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Northwestern University

Clearing Hurdles

A first-generation Weinberg College graduate inspires students by sharing the challenges and lessons of his post-Northwestern journey

photo of Rich ParkBy Daniel P. Smith

Rich Park ’99 hadn’t set foot on the Northwestern campus in nearly 20 years.

For a group of a dozen Weinberg College undergraduates, his return was a memorable one.

During a deeply personal “lunch and learn” event hosted by the College’s Waldron Student-Alumni Connections Program in February, Park shared his journey from Northwestern — where he began as a first-generation college student studying economics and molecular biology — to Wall Street.

Over 90 minutes, Park, currently a managing director at Deutsche Bank, detailed the adversity he faced as a student and professional, ranging from pervasive self-doubt and workplace bias to battling cancer and losing a well-paying job early in his career.

“You will encounter failure, and that’s OK, because failure and acknowledging your shortcomings brings learning opportunities,” Park told the students, who represented a variety of majors and backgrounds.

Navigating life’s adversities

The son of Korean immigrants, Park spoke candidly about his upbringing, during which he faced immense expectations yet suffered stinging feelings of inferiority.

“When I made it to Northwestern, I [was given] two choices from my parents: doctor or doctor,” Park said.

Though Park made it through his pre-med courses, he yearned to pursue a different path. As a senior, he landed an interview with Salomon Brothers. He arrived at the interview wearing a borrowed tie and a $225 suit he had purchased by selling his meal plan points.

The 30-minute interview kicked off with Park punting the first question about his interest in investment banking before the conversation turned to his upbringing in Chicago, his interests and personal dreams.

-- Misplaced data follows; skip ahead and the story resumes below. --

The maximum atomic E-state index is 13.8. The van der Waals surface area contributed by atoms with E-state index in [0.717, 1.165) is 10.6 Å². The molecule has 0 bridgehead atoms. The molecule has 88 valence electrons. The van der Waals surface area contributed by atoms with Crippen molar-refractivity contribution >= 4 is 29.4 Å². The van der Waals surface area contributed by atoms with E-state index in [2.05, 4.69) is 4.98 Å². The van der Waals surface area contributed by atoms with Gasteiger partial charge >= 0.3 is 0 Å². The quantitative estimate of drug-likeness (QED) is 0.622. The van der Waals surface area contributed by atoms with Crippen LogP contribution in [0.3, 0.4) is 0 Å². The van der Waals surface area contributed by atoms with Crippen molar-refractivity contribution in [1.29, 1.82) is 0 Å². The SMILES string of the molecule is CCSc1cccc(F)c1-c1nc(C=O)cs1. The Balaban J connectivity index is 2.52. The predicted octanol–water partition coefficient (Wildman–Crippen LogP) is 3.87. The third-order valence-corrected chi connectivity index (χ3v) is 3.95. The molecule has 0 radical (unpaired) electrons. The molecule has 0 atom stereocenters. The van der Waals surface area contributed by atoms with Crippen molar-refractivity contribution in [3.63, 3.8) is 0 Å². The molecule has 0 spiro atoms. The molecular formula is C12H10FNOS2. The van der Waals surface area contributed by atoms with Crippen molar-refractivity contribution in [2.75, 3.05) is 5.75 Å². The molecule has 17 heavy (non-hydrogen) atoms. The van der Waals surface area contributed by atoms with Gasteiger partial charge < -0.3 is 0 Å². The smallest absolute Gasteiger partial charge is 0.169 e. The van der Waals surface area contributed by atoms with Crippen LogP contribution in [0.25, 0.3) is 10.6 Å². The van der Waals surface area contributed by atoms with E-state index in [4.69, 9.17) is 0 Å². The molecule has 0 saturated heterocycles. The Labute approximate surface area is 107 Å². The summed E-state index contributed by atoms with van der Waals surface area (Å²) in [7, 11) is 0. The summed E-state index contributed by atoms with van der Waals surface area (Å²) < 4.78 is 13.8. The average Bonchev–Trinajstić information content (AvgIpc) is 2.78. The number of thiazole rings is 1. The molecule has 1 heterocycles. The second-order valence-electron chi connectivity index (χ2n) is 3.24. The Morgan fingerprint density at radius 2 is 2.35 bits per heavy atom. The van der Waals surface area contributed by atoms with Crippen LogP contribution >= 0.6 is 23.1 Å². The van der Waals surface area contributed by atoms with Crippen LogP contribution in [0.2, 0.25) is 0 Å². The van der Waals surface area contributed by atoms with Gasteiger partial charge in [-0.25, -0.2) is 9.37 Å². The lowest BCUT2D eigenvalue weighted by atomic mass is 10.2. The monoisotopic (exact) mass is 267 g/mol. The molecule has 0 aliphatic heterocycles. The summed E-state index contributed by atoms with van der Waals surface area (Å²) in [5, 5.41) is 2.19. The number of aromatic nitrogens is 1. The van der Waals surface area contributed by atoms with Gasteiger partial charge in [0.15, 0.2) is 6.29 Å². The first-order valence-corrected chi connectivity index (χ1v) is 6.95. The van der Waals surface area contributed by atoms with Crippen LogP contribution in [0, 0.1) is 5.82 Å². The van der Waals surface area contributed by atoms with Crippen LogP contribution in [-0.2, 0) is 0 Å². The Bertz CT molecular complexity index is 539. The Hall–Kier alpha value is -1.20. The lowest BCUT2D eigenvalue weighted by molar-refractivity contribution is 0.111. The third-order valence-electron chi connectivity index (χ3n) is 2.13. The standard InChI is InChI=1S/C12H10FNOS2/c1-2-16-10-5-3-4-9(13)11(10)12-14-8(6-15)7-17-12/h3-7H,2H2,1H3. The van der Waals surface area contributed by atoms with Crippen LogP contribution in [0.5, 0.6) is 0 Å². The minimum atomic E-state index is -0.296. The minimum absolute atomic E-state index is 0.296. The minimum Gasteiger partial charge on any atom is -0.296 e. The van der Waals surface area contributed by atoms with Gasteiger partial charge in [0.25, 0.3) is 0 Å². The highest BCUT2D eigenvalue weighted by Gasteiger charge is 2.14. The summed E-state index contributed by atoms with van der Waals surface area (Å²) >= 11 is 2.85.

“Honestly, I walked out of that room hoping I could return the suit,” Park joked.

Experiences and building blocks

Instead, Salomon Brothers called him back for another round of interviews in New York. The firm eventually invited Park to join its first-year analyst program.

“I was candid throughout and now realize that we all look for someone genuine,” said Park, who eventually accepted a position with Credit Suisse.

During his first year as an analyst, Park worked on more than 20 deals, learning “to work hard, think on my feet and not be afraid.”

Those efforts translated into new opportunities, including a high-ranking position with Razorfish, a dotcom darling that went bust and sent Park hurtling back to sleeping on a friend’s couch and performing entry-level analyst work.

“Those were a series of experiences and building blocks that allowed me to attack issues with a new set of tools,” Park said.

Finding his way

In 2004, Park landed an associate job with Deutsche Bank. Though he sourced a $1 billion deal in his rookie year, bosses admonished his performance.

“And they were right: I wasn’t contributing anything to the team,” Park said. “That was my wake-up moment.”

Park taught himself corporate finance and began breaking apart financial models. He prioritized collaboration and dropped his unilateral quests.

“Don’t step away from the hard work and don’t be afraid to not know. You know how to look it up,” Park reminded students.

Five years ago, Deutsche Bank named Park a managing director. He is responsible for many of the firm’s most important and largest clients and spearheads its multicultural initiatives.

More empowered and experienced, Park said he has learned to invest in the continued development of himself, others and relationships.“I still don’t know what I want to be when I grow up,” said Park, who he said he’d eventually like to pursue other passions, both entrepreneurial and in public service. “It’s a long game.”

Park’s inspired words resonated with statistics major Lucia Lee ’20.

“His story gives me insight into the world as I try to figure things out and find my way,” Lee said.

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